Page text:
Economic development, property taxes topic of Chautauqua
Those who attended the recent monthly forum, Chautauqua, at the Crosslake Community Center learned that a solid base of property taxpayers helps attract business growth, and business growth in turn attracts employees who will pay property taxes.
Sheila Haverkamp, executive director of the Brainerd Lakes Area Economic Development Corporation (BLAEDC), explained the nuts and bolts of economic development and property taxes to 20 forum goers Wednesday, May 14.
BLAEDC is a 501c3 nonprofit with a mission of expanding business opportunities and growing jobs in the lakes area.
Haverkamp said most growth locally comes from established businesses, but attracting new businesses to the area is vital to healthy, economically diverse communities.
“If we’re not growing, we’re dying,” she said.
Haverkamp said the past 25 years have seen significant growth for much of Crow Wing County, which she said now adds an average of 500 jobs and 30 new businesses per year. According to a 2012 report by the Minnesota State Demographic Center, Crow Wing is one of seven counties that does not border the metro area projected to grow by more than 30 percent in population between 2010-40.
Numbers assembled by the Minnesota Department of Human Services show that while the state as a whole is expected to see a rise in the 65+ population by 7.7 percent to 20.6 percent by 2030, 27.6 percent of Crow Wing’s population will be over the age of 65 by then, an increase of 9.1 percent.
Haverkamp said that economic growth is important if the area is to retain and attract younger people.
“I think we can all relate in our young years of seeking a job opportunity that will provide a career path,” she said to the group of mostly retirees.
Engaging retirees to become a part of growing the local economy is an important aspect of BLAEDC’s mission. The 2-year-old Executive Initiative “taps into the enormously talented pool of retired or relocated business executives” in the area, asking them to mentor people with existing businesses and those looking to start one.
A strong property tax base is one of the factors business owners consider when seeking a location or considering expansion.
Haverkamp explained that the amount a property owner pays in taxes is based upon a three-part formula: the market value of a property as determined by a county assessor; the classification of a property into residential, commercial or industrial; and the taxes assessed by local units of government, including the city, county and school district within which the property sits.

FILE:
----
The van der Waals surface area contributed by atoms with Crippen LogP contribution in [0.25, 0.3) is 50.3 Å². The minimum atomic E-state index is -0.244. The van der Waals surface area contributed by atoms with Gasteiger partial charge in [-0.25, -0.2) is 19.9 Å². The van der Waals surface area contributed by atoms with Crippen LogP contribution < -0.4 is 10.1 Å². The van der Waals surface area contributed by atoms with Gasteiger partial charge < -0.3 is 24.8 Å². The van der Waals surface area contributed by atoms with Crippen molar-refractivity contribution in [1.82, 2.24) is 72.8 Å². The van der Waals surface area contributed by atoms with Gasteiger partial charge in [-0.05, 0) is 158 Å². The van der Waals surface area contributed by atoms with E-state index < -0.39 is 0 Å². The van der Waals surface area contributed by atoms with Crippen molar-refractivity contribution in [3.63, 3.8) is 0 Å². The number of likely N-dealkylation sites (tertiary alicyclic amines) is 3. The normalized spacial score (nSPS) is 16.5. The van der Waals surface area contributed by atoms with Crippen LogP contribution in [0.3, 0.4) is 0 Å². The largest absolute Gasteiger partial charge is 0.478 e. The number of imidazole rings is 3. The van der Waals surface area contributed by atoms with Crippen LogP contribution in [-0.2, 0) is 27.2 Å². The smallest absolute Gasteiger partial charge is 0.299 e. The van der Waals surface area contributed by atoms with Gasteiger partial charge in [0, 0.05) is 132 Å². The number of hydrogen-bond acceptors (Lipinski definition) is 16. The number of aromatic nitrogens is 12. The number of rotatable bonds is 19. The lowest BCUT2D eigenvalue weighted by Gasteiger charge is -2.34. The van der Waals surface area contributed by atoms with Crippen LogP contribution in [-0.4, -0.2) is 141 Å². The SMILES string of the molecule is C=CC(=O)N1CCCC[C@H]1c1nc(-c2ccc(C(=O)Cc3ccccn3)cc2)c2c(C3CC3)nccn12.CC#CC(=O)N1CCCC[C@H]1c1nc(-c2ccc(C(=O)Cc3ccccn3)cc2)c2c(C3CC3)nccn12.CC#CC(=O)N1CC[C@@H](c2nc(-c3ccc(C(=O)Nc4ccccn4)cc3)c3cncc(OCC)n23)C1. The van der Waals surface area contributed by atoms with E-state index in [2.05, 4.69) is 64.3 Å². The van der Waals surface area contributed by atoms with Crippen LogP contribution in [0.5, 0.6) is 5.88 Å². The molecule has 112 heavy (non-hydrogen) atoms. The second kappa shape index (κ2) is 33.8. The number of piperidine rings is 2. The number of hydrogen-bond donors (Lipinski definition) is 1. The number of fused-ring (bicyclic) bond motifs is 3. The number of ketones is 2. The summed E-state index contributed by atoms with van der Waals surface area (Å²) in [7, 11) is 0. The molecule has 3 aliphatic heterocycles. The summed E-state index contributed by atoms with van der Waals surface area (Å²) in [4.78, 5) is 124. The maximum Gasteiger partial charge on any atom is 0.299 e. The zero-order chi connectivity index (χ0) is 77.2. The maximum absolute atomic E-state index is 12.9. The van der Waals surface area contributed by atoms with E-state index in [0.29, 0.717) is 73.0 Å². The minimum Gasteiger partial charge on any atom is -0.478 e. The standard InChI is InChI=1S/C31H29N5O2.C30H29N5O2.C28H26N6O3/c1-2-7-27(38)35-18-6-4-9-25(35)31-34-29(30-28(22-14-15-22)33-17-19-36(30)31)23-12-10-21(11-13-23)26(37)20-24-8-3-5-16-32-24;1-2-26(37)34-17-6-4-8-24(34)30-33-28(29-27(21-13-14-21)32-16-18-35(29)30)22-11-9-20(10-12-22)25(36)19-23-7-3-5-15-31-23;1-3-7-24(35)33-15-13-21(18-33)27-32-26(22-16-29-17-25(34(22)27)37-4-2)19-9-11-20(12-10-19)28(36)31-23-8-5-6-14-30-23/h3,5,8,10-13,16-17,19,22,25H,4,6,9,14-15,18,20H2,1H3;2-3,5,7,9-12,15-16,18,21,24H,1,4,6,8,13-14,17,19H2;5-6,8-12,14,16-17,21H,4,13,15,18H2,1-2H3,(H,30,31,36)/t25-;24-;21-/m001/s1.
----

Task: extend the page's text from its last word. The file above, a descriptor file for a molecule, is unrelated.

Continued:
Standard residential properties are not subject to state property taxes, but seasonal or recreational properties, i.e. lake cabins, pay these taxes as well.
Although the overall trend indicates the raising of property taxes in the state, Economic Development Region 5, which includes Cass, Crow Wing, Morrison, Todd and Wadena counties, has the lowest average rate of all 13 regions.
Crosslake property owners pay the lowest rate of many surrounding communities, including Breezy Point, Nisswa, Jenkins and Pequot Lakes. A Crosslake residential property owner who resides on a $500,000 property in the Pequot Lakes School District will pay $3,835 in 2014 property taxes, compared to $5,888 in Baxter and $8,695 in Crosby.
“Crosslake is really fortunate in the fact that you have significant value,” Haverkamp said. “That value makes it possible for the local city to provide a lot of services without having to tax a significant amount.”
Crosby, on the other hand, does not have the property value to leverage against compared to Crosslake, she said, while still needing to provide services to residents.
“(Crosby and Ironton) used to have a lot more population and a lot more industrial (tax) base when mining was occurring,” she said. “(There’s been a) decrease in tax value that they can spread their budgets around to.”
Haverkamp noted that the Cuyuna Country State Recreation Area and technological advances in mining allowing manganese extraction are both promising economic developments that may spur population growth in Crosby.
The high property value in Crosslake can be mostly attributed to the Whitefish Chain and the summer tourism industry. Attracting year-round employment in the city has proven to be a bigger challenge, although the establishment of companies such as Cross-Tech Manufacturing, New York Mint and Crosslake Sales are helping to buck that trend.
The Crosslake Economic Development Authority is working on initiatives to bring Crosslake to a “new level of business activity,” Haverkamp said. One of the tools used is a revolving loan fund, which is a fund that makes loans to small businesses and is self-sustaining through the collection of interest and loan payments.
An example of the fund in action is the Essentia Health St. Joseph’s Clinic in Crosslake, which was funded in part by a loan from Crosslake Communications. The utilities company received a grant from the U.S. Department of Agriculture’s Rural Utilities Service to fund the loan, and Essentia’s loan payments were placed in the revolving fund to be used in the community to support other new businesses.
Chelsey Perkins can be reached at firstname.lastname@example.org. Follow her at facebook.com/PEJChelsey and on Twitter @PEJ_Chelsey.